What happened was fairly simple. Some concerned citizens directed the police to Fisher’s house, where he was supposedly “going crazy.” Once they got there, it looked like Fisher’s pickup truck had smashed into his fence, and there was blood on the crumpled hood. There was blood inside the truck, and on the door to the house. Three of the windows had been busted from the inside. Looking through a window, the police saw Fisher screaming and throwing things, but they couldn’t see what or whom at. Fisher had a little cut on his hand, and the front door was barricaded with a sofa. The cops asked if Fisher needed medical attention, and he told them to fuck off and get a warrant. One of the cops pushed the front door open a bit, then saw Fisher pointing a shotgun at him through the door’s window. The cop beat a hasty retreat. End of intrusion.

The trial court and the state’s highest court said the gun had to be suppressed, because the police never should have poked in through the front door in the first place.

The Supremes said this sure looked like a reasonable basis to believe someone needed immediate assistance. Fisher clearly acted as if he posed a threat to himself, if not to an unseen target of his violence inside the house. The police couldn’t see everything through the window, so pushing open the front door and peeking in was justifiable. The fact that nobody else ultimately was found to be inside, and that Fisher’s only injury was very minor in actuality, doesn’t change what the police knew at the time.

Stevens and Sotomayor dissented, saying that the Supreme Court essentially usurped the trial court’s role here. The Supremes weren’t there to assess the evidence during the hearing, so it was improper for them to say the trial court got the facts wrong. That’s not a bad argument. But that’s not really what the Supremes were doing here. They weren’t saying the court got the facts wrong — in fact, everyone pretty much agreed on the relevant facts — all they were saying is the Michigan Court of Appeals got the law wrong. And it certainly is the Supreme Court’s job to ensure that the law is being applied correctly.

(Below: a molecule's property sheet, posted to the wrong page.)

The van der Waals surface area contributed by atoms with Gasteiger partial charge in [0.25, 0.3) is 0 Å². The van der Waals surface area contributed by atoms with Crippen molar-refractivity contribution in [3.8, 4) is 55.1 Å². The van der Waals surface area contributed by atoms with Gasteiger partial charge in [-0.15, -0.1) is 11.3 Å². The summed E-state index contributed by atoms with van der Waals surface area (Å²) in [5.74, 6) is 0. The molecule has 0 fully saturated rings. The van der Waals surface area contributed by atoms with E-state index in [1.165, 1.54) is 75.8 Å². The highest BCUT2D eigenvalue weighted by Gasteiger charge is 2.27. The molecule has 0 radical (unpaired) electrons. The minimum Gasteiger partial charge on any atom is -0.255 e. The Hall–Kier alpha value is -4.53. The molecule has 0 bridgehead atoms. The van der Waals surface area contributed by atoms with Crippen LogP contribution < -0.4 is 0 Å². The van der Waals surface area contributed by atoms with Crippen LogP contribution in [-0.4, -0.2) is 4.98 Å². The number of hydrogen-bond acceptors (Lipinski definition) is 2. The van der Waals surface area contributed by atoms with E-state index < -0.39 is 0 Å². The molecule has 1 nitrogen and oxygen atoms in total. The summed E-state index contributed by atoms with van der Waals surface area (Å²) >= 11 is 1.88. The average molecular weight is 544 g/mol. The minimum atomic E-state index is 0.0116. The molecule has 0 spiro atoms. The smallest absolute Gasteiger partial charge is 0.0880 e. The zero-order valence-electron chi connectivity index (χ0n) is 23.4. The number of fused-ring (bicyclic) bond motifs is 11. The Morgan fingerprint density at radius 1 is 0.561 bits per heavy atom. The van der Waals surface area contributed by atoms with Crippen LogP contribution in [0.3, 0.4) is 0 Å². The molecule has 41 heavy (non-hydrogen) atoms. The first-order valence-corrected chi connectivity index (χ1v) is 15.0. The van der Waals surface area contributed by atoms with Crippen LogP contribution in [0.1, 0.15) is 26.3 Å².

What the Supreme Court did get wrong (though Stevens and Sotomayor missed it) is in saying that the Michigan court erred in holding the police to a higher standard than federal Fourth Amendment law requires. This is a hugely significant error of jurisprudence, and it should not go unremarked-upon.

The rights espoused in the federal Constitution are not the only rights that American citizens may have. They are nothing more than a minimum, a floor below which no government may go. But the states have their own constitutions, and are permitted to grant extra rights and freedoms to their citizens.

For example, on this same Fourth Amendment topic, the most important recent Supreme Court case is Brigham City v. Stuart, 547 U.S. 398 (2006), which said that the federal Constitution does not forbid the police to have had an ulterior motive. So long as the police had objectively reasonable grounds to believe that an emergency was at hand, the federal Fourth Amendment does not care whether the police wanted to see if there was any contraband there as well. It’s like the Whren case, saying that so long as the cops had probable cause in the first place, the federal Constitution doesn’t care whether the stop was really just a pretext so the cops could do something else. This is consistent federal law.

But the states are free to adopt the Brigham City rule or not, as they see fit. New York, for example, hasn’t gotten around to making that call yet. Its rule under People v. Mitchell, 39 N.Y.2d 173 (1976) imposes a requirement that the so-called emergency search not be a pretext for something else. Brigham City, if adopted, would do away with that requirement. But for the moment, it is still New York law, under the New York constitution.

The same goes here. Michigan’s highest court is the final arbiter of what the Michigan constitution requires. And if they say that the citizens of Michigan are entitled to greater protections from police intrusion than are afforded by the federal minimums, then the Supreme Court has no place saying otherwise.

And yet that is precisely what the Supremes have done here. The opinion is per curiam, but it reads as if Roberts wrote it. But whoever wrote it screwed up. They reversed because “the Michigan Court of Appeals required more than what the Fourth Amendment demands.” That is not grounds for reversal. Period. For the Supremes to even think that it is reflects a disturbing antifederalist, Hamiltonian, big-government, centralized-government arrogance that is totally contrary to basic principles of American jurisprudence.

Right result, wrong reason. Bad decision.